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As if mega-toilet-paper rolls and rotisserie chickens weren’t enough to get members through the door, Costco announced Thursday it would raise employees’ base pay from $15 to $16 an hour — prompting shoppers’ calls to support the warehouse retailer.

Some 180,000 U.S.-based Costco employees will begin earning a minimum of $16 an hour starting next week, Costco CEO Craig Jelinek announced Thursday at a Senate hearing on minimum wage. 

“This isn’t altruism,” he said. “At Costco, we know that paying employees good wages and providing affordable benefits makes sense for our business and constitutes a significant competitive advantage for us.”

The Costco announcement came about two years after the company began paying its employees a minimum of $15 an hour — matching Amazon which started paying $15-an-hour wages to employees in 2018. Both are based in Seattle.

The news spurred several Twitter users to express their support for the membership-based retail chain.

“I was thinking I might let my Costco membership lapse since I moved and the closest warehouse is now an hour away…but, nope. They do right by their workers and I will happily drive an hour to support employers who support their employees,” one person wrote.

Many others applauded the company’s move:

Others echoed Sen. Bernie Sanders’s call on Thursday for Walmart the nation’s largest private employer, to follow Costco’s lead.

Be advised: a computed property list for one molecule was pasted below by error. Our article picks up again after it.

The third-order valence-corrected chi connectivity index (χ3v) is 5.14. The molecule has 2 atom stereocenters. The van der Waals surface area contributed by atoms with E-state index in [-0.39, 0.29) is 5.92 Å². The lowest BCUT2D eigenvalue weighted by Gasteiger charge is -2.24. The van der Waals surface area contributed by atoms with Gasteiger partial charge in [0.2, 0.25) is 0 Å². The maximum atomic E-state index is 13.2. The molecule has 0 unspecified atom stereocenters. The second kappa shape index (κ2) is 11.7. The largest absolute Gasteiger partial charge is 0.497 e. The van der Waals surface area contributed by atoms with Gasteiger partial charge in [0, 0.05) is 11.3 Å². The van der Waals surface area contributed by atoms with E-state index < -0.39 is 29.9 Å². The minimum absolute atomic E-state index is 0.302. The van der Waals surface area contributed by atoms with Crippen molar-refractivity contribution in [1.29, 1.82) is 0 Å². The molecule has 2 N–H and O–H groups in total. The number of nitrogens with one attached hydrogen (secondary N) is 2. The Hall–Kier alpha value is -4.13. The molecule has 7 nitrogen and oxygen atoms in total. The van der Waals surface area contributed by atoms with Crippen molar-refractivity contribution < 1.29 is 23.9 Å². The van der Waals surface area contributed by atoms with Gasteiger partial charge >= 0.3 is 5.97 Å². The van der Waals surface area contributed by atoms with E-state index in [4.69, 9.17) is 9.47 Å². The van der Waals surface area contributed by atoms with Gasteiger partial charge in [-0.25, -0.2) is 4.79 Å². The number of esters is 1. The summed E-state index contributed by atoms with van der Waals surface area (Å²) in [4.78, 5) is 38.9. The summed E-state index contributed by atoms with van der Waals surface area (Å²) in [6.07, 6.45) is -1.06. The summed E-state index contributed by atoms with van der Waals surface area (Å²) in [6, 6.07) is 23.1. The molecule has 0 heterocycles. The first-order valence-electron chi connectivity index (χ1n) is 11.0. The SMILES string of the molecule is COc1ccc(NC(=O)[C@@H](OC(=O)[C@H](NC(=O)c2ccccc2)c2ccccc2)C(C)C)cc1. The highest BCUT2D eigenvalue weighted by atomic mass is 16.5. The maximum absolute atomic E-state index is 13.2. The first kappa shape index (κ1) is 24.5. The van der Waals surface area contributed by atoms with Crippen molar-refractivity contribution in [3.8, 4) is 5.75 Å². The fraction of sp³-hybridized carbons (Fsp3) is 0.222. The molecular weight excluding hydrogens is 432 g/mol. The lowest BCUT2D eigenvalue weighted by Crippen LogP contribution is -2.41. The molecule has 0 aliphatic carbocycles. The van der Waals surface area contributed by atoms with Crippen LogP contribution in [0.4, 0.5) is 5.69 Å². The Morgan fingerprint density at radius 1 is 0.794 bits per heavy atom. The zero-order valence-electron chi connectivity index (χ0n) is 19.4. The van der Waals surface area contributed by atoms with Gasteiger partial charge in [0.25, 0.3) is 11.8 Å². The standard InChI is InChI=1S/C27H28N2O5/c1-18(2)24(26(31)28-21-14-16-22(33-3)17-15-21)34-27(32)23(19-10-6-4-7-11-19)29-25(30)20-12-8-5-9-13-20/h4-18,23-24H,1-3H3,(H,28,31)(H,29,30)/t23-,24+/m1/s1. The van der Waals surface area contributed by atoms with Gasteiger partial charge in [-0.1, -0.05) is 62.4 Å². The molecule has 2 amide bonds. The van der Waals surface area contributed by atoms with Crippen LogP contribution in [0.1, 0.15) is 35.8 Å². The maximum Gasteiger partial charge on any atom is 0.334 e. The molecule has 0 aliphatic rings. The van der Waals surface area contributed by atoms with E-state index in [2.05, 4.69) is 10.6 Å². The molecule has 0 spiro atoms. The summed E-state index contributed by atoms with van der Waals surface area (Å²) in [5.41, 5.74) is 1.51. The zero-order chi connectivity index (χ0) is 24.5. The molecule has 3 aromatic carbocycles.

That company hasn’t increased its employee base wage of $11 an hour since 2018 — though it announced last week it would offer half its workforce, or 730,000 employees, a $15-an-hour wage.

Walmart spokeswoman Anne Hatfield said that “the average wage for our U.S. hourly workforce is at least $15.25 an hour.” She also told MarketWatch that “all of our warehouse associates make more than $15 an hour.”

The Costco news also came as Democratic lawmakers, and the independent Sanders, awaited word from the Senate parliamentarian on whether a minimum-wage increase is permissible in legislation taking the budget-reconciliation route, as the $1.9 trillion relief page is aimed toward doing. If it does pass muster, and the pandemic relief bill is passed and signed, the federal minimum wage would rise to $15 an hour by 2025. Republican senators, including Lindsey Graham of South Carolina, have said small businesses won’t be able to afford the increased cost of doing business.

Two Democratic senators, Joe Manchin of West Virginia and Kyrsten Sinema of Arizona, also have expressed concern about raising the federal hourly minimum wage to $15. 

“Putting $15 out there right now just makes it very difficult in rural America, [where] we have small businesses,” Manchin reportedly told the Wall Street Journal this week. 

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